The Transportation Security Administration (TSA)'s Instagram account is a real hoot, featuring weird, ridiculous, and sometimes helpful images of items that are prohibited and permitted to bring on flights. Apparently Jeremy Bentham's mummified head, above, "is allowed in carry-on as long as it's properly packaged, labeleled, and declared…" Also, who knew that Batarangs and Krull Glaives were so popular. From National Geographic:
"It almost looks like we're in the entertainment business at times," says Bob Burns, lead social media specialist with the TSA Office of Public Affairs and the man behind the account's cheeky posts. After leaving his rock band in 2002, Burns originally joined TSA as a screener and later started the Instagram account in 2013—his idea to educate the public in a more engaging way.
"Everyone's had that teacher where you're afraid to ask questions because you'll get criticized or yelled at. The human tone of our Instagram account makes us more approachable," Burns says. "The majority of our photos are prohibited items and strange things … we try to use that as a teaching moment: A chainsaw is not allowed in your carry-on bag."
Some might find this nanner knife appealing. I'm guessing you have a bunch of them? Yes, you can take bananas on the plane. This is a screenshot of a tweet sent to the @AskTSA account on Twitter. Have you ever wondered whether or not you can pack a certain item? Fret no more! Now you can simply snap a picture and tweet it to @AskTSA or send it via Facebook Messenger and our team will get back to you promptly with an answer. If you're a regular follower of this account, I'm sure you can think of many situations where it would have behooved somebody to send us a picture first. And that's not all. Contact us about any TSA related issue or question you might have. We can even help you with TSA Pre✓® issues. We look forward to answering your questions, 8am-10pm ET weekdays; 9am-7pm weekends/holidays. #AskTSA #TSATravelTips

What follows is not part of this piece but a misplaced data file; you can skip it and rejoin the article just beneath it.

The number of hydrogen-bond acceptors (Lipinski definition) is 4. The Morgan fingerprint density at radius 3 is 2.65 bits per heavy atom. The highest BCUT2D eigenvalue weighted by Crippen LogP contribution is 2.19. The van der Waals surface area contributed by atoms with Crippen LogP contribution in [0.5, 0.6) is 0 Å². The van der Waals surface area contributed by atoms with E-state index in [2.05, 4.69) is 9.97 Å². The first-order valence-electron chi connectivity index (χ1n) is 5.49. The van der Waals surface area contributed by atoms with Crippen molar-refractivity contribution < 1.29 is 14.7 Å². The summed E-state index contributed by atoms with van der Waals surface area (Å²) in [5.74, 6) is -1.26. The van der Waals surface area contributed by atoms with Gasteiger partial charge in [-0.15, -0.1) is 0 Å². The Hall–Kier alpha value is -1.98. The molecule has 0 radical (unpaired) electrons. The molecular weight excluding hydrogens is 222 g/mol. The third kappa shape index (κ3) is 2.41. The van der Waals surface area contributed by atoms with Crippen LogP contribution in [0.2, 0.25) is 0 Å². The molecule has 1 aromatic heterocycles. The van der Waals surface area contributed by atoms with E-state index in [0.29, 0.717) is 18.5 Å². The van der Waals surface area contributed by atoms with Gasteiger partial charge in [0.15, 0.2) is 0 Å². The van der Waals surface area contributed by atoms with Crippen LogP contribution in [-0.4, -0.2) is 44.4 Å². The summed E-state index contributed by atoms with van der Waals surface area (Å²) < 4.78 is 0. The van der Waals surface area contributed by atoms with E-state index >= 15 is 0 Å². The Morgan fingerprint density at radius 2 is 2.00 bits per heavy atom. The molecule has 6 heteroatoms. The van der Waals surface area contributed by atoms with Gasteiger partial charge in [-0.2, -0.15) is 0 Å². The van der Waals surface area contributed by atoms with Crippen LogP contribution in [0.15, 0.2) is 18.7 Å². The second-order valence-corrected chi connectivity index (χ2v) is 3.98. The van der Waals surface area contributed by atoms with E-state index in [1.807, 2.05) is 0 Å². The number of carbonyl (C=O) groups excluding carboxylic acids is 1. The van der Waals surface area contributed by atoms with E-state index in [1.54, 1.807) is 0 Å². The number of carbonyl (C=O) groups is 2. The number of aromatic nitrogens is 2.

#TSATravelTips – Don't pack your homemade replica suicide vest. The traveler who packed this vest in his checked bag at Richmond (RIC) stated it was a prop intended for use in a live-action role-playing game (LARP). TSA explosives experts raced to the checked baggage room and the airport police were called immediately. Fortunately, the explosives experts determined the vest posed no danger. It has yet to be determined if the officer who searched the bag needed a change of clothing.